With TPA in Hand the U.S. Seeks to Push Vietnam to Reduce Reliance on Chinese Fabric

Posted by Reading Time: 5 minutes

By Edward Barbour-Lacey

HCMC – The United States Senate has recently passed a Trade Promotion Authority (TPA) bill that will greatly expand President Obama’s trade negotiating authority on trade agreements such as the Trans-Pacific Partnership (TPP). The TPA, also referred to as “fast-track”, will allow the President to negotiate free trade agreements and then submit them to Congress with no amendments or filibusters allowed, with only an up or down vote on the entirety of the trade deal. It is hoped that this measure will speed up the progress of the TPP.

Despite this progress, potential stumbling blocks remain, chief among these is the debate over rules of origin, particularly as relates to China. American trade negotiators are currently pushing Vietnam to drastically reduce its imports of textiles from China (which is not a part of the TPP).

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The TPP is a United States led trade agreement involving twelve countries, including Vietnam, and is currently under negotiation. Upon completion, the TPP trade area would comprise a region with US$28 trillion in economic output, making up around 39 percent of the world’s total output.  If the TPP is successfully implemented, tariffs will be removed on almost US$2 trillion in goods and services exchanged between the signatory countries. Thus, Vietnam has much to gain from the implementation of the trade agreement, including drastically reduced tariffs in some of the world’s largest markets.

It is the intention of the United States to push Vietnam to begin importing more fabric from the US, thus growing that country’s fabric industry and creating more jobs. A key part of this strategy is the move by the US to have a rule known as “yarn forward” included in the TPP agreement. In essence, “yarn forward” would require that only fabric produced from yarn made by a TPP country would qualify for the trade agreement’s duty-free status. The rule is intended to ensure that the trade benefits of the TPP only apply to signatory countries rather than outside players such as China. However, the rule also has significant effects on signatory countries, such as Vietnam.

Related Link IconRELATED: Yarn Forward’s Effect on the Trans-Pacific Partnership and Vietnam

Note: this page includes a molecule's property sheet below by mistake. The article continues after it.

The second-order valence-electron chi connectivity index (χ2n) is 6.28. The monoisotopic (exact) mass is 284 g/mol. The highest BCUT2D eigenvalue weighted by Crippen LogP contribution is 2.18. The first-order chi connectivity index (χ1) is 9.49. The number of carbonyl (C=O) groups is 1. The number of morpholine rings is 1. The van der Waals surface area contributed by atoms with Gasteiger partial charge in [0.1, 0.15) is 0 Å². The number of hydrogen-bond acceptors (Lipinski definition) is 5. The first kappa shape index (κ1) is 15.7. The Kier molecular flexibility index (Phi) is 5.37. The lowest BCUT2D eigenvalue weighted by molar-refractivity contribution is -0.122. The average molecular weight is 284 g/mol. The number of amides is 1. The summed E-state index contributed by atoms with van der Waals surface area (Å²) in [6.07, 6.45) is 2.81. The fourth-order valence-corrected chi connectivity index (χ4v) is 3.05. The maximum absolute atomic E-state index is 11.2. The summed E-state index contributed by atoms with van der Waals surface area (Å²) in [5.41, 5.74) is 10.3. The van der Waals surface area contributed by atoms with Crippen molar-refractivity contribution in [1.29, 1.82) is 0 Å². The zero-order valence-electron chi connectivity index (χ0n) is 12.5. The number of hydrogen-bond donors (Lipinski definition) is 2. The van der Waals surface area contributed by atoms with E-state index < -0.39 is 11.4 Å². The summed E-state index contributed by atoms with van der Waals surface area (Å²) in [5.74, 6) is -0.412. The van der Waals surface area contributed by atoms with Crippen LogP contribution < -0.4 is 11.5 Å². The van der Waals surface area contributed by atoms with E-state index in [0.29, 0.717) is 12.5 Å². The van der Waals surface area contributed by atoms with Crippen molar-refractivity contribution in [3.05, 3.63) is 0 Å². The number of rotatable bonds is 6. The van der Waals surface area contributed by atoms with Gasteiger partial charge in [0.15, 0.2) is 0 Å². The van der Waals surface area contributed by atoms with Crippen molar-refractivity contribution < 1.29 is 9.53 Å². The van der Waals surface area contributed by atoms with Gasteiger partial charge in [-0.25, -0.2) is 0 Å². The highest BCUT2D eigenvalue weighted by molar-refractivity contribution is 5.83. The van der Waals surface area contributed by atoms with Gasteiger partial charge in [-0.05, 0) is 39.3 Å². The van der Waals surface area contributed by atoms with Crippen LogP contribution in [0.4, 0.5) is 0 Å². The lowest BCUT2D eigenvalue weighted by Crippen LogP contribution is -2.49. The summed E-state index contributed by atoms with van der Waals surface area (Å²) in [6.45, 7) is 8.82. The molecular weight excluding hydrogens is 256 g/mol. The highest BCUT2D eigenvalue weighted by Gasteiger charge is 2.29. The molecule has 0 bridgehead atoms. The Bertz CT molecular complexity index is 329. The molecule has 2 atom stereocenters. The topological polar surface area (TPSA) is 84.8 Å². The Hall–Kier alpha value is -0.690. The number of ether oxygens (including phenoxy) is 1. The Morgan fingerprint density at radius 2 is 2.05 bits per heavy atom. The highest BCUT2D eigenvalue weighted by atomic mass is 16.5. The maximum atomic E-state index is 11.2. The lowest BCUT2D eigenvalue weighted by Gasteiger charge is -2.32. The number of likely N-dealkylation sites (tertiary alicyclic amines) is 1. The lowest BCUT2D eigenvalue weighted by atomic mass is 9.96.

However, critics have argued that US fabric exporters will struggle to produce enough fabric to meet the ever-expanding demands of Vietnam’s textile industry. This would have the perverse effect of driving Vietnam back to China in order to acquire all the fabric that it needs, but at the same time, Vietnam would not be able to benefit from the lowered tariffs of the TPP because the China sourced fabric would not qualify.

Vietnam is the second-largest exporter of apparel and footwear to the United States; 2014 saw sales of US$13.1 billion. However, the country’s local industry only produces enough fabric to cover a fifth of the amount needed. As a result, Vietnam imports about half of its fabric from China, worth around US$4.7 billion. Vietnam is scrambling to quickly build up its local industry, but many believe that it will be at least five years before the country can become self-sufficient.

Ahead of the finalization of the TPP, countries from around Asia, including China, have begun pouring millions of dollars into textile factories in Vietnam in the hopes that they will be able to benefit from tariff free access to some of the world’s largest markets, such as the United States.

In a bid to walk the middle road between its critics, the United States is currently reviewing the applicability of a “short supply” rule. This rule would allow raw materials “not commercially available in the United States or other TPP countries to be sourced from non-TPP countries and used in the production of apparel in the TPP region without losing duty preference.” However, the United States Trade Representative (USTR) says this flexibility will be limited since the US does not want to be seen as opening the door again to China.


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